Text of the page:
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Ottawa-Vanier MP Mauril Belanger, who lives with ALS (also known as Lou Gherig's disease) uses a tablet with text-to-speech program to defend his proposed changes to neutralize gender in the lyrics to "O Canada" in the House of Commons on Parliament Hill in Ottawa on Friday, May 6, 2016. (Adrian Wyld/THE CANADIAN PRESS)
Ottawa-Vanier MP Mauril Belanger, who lives with ALS (also known as Lou Gherig's disease) uses a tablet with text-to-speech program to defend his proposed changes to neutralize gender in the lyrics to "O Canada" in the House of Commons on Parliament Hill in Ottawa on Friday, May 6, 2016. (Adrian Wyld/THE CANADIAN PRESS)

Conservatives block Liberal attempt to pass dying MP’s O Canada bill Add to ...

Conservatives are refusing to allow a Liberal MP to shepherd though Parliament the bill of a dying colleague that would change the lyrics to O Canada to make them gender-neutral.

Andrew Leslie, the MP for Orléans in east Ottawa, asked the House of Commons for unanimous consent on Thursday to be allowed to substitute for Mauril Bélanger, the MP for Ottawa Vanier, and introduce the bill at its third stage on Friday, should Mr. Belanger himself not be well enough to attend.

Mr. Bélanger, who suffers from amyotrophic lateral sclerosis (ALS), known as Lou Gehrig’s disease, is trying for a second time to change the English version of the anthem from “true patriot love in all thy sons command” to “true patriot love in all of us command.”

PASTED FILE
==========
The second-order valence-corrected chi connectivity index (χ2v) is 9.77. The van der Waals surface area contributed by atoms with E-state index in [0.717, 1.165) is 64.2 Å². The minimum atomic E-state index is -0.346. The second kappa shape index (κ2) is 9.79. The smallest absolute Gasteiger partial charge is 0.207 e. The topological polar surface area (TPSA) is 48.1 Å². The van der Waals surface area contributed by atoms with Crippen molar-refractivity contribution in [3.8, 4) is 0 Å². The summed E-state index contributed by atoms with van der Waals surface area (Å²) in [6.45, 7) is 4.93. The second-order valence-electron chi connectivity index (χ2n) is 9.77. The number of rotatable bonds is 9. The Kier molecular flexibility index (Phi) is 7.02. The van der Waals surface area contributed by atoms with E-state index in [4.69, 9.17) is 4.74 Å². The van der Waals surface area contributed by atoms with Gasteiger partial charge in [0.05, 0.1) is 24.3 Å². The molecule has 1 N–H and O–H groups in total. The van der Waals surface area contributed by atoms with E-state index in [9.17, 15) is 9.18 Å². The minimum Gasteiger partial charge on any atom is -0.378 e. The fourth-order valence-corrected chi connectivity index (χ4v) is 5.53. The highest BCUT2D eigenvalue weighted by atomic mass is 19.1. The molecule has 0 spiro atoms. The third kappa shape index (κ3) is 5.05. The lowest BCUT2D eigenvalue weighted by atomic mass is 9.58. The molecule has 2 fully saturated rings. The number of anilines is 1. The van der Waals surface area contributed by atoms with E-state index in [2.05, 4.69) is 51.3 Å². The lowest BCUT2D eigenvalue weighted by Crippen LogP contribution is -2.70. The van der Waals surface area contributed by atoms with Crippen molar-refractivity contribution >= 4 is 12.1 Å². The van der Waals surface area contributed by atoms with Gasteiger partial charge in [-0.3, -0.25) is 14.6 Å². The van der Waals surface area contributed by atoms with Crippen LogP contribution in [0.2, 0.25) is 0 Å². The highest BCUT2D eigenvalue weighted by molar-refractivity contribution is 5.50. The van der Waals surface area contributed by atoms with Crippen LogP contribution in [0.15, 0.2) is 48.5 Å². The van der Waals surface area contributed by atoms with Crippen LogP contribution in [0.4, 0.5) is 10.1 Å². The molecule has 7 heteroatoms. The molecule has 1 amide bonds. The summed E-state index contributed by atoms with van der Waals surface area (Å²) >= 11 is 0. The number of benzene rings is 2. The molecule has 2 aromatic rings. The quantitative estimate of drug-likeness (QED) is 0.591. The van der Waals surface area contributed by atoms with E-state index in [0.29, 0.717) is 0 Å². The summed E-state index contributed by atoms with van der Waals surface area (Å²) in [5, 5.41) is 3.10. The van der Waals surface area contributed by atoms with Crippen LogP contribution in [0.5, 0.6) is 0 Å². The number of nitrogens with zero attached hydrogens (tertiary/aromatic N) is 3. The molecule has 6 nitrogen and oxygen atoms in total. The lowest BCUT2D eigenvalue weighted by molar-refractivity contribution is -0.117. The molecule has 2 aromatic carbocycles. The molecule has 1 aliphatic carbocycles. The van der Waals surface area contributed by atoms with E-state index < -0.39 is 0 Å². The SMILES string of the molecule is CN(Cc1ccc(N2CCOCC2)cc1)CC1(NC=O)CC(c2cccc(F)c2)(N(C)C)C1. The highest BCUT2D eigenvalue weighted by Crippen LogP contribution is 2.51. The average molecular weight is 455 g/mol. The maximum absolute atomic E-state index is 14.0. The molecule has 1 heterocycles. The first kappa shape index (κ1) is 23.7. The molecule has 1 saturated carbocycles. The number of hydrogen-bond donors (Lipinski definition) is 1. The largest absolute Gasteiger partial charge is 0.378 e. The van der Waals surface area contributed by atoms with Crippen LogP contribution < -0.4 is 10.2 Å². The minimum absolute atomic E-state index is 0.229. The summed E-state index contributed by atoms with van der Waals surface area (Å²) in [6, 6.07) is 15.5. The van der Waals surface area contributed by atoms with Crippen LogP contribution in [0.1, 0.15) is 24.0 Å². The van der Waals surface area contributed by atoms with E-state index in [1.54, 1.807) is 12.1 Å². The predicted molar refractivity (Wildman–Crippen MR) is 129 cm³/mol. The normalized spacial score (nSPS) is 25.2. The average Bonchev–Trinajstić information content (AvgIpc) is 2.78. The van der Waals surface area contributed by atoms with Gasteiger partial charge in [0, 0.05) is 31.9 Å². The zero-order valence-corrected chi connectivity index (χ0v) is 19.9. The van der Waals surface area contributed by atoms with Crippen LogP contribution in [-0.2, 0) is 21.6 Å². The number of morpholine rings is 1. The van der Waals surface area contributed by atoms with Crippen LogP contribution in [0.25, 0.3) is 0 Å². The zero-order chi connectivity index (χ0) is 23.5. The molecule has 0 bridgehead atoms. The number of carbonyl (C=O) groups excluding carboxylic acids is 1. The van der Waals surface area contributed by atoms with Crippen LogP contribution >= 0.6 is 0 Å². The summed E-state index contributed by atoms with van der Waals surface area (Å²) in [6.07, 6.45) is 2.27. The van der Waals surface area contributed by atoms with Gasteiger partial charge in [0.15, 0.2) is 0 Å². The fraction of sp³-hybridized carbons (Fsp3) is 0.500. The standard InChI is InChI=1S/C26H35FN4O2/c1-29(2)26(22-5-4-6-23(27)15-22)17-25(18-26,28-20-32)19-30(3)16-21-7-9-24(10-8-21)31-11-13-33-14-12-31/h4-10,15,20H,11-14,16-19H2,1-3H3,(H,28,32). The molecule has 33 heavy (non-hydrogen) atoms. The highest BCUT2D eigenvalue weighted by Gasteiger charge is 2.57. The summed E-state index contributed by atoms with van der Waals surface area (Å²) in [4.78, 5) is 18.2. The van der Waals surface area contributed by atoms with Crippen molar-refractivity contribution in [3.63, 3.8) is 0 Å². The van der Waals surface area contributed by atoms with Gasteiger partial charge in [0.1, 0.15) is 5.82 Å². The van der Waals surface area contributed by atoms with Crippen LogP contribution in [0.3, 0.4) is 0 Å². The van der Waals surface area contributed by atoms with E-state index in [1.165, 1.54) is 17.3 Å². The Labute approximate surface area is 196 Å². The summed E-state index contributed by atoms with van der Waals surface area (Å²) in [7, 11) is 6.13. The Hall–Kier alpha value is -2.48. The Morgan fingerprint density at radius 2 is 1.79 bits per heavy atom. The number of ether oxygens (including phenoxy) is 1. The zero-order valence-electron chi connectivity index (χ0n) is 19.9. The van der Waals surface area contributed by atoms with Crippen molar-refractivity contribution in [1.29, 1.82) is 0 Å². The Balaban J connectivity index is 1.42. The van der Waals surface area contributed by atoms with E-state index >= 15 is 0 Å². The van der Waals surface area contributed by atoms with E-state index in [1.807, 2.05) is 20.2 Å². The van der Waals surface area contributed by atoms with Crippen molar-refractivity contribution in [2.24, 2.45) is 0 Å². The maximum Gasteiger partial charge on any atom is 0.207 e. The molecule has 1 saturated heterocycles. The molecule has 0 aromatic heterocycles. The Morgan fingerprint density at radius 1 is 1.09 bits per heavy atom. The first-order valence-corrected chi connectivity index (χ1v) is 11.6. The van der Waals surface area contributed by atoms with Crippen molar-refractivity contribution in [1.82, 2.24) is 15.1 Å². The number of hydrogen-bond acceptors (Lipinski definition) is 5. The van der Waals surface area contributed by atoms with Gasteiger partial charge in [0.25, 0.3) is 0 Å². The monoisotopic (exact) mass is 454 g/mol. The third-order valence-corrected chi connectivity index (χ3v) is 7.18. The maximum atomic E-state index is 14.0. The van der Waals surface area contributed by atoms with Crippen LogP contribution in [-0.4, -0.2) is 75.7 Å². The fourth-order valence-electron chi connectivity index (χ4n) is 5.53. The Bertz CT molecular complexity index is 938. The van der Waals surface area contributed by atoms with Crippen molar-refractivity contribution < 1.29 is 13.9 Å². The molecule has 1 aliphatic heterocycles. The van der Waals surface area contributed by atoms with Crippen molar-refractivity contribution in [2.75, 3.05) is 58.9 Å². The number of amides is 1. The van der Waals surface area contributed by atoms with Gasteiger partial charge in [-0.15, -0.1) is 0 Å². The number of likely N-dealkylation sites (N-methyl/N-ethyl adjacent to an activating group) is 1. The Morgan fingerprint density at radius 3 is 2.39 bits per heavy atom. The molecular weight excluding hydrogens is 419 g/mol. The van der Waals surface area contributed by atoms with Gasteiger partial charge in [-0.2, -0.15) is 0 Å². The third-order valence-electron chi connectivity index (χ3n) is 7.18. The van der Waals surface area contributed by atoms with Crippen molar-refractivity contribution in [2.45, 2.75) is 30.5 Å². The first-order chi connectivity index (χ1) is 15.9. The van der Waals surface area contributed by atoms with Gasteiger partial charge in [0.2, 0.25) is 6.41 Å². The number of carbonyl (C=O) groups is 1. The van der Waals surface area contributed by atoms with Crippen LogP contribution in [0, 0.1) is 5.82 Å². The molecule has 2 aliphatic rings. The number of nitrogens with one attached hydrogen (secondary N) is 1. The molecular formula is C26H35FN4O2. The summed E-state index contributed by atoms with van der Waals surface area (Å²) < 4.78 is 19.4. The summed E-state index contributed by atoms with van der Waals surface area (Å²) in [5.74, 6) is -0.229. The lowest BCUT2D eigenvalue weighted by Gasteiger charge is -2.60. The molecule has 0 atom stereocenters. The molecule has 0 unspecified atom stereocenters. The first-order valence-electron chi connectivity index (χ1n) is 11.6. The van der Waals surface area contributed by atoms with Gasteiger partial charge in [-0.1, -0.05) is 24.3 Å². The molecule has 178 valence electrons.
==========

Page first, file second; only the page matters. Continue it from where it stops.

The consent of all members of the House is required for one MP to hand off legislation to another and, if an MP is not present to move his or her own bill, it normally dies.

But many Conservatives oppose the changes being proposed by Mr. Bélanger and a number of them shouted “no” to Mr. Leslie’s request, a response that was followed by calls of “shame, shame” from the Liberal benches.

Andrew Scheer, the Conservative House Leader, later told reporters that the members of his caucus “all love and support Mauril” and wish him well.

“It’s not about Mauril, it’s about the bill itself,” Mr. Scheer said. “The vast majority of our caucus are opposed to the bill. They’ve heard from their constituents. I think the vast majority of Canadians feel they haven’t been consulted or even informed that this change to their national anthem is even happening.”

Mr. Bélanger, who has lost the use of his voice since his diagnosis in November, may be able to get to Parliament on Friday, Mr. Leslie told reporters. It will be up to the ailing MP, his wife and his doctors, he said.

Mr. Bélanger was in the Commons on May 6 when he sat in a wheelchair and used an iPad to explain electronically why he believes that the changes to the anthem are necessary. But his health has deteriorated since then.

If he is too ill to make an appearance on Friday, “there’s a variety of other techniques” that the Liberals might use to move the reintroduction of the bill to next Wednesday, Mr. Leslie said.

But, regardless of when and if Mr. Bélanger can get to the Commons, there is no guarantee that it will be put to a final vote before the House breaks for the summer recess. If it doesn’t, the final vote would not take place before next fall, by which time Mr. Bélanger’s health would be a very large question mark.

As for the changes to the anthem, Mr. Leslie said they would merely restore the song to an earlier version. The lyrics used to be “thou dost in us command.” Around the beginning of the First World War, “it became ‘all thy sons,’ ” the Liberal MP said. “Well, my daughter has fought in Afghanistan.”

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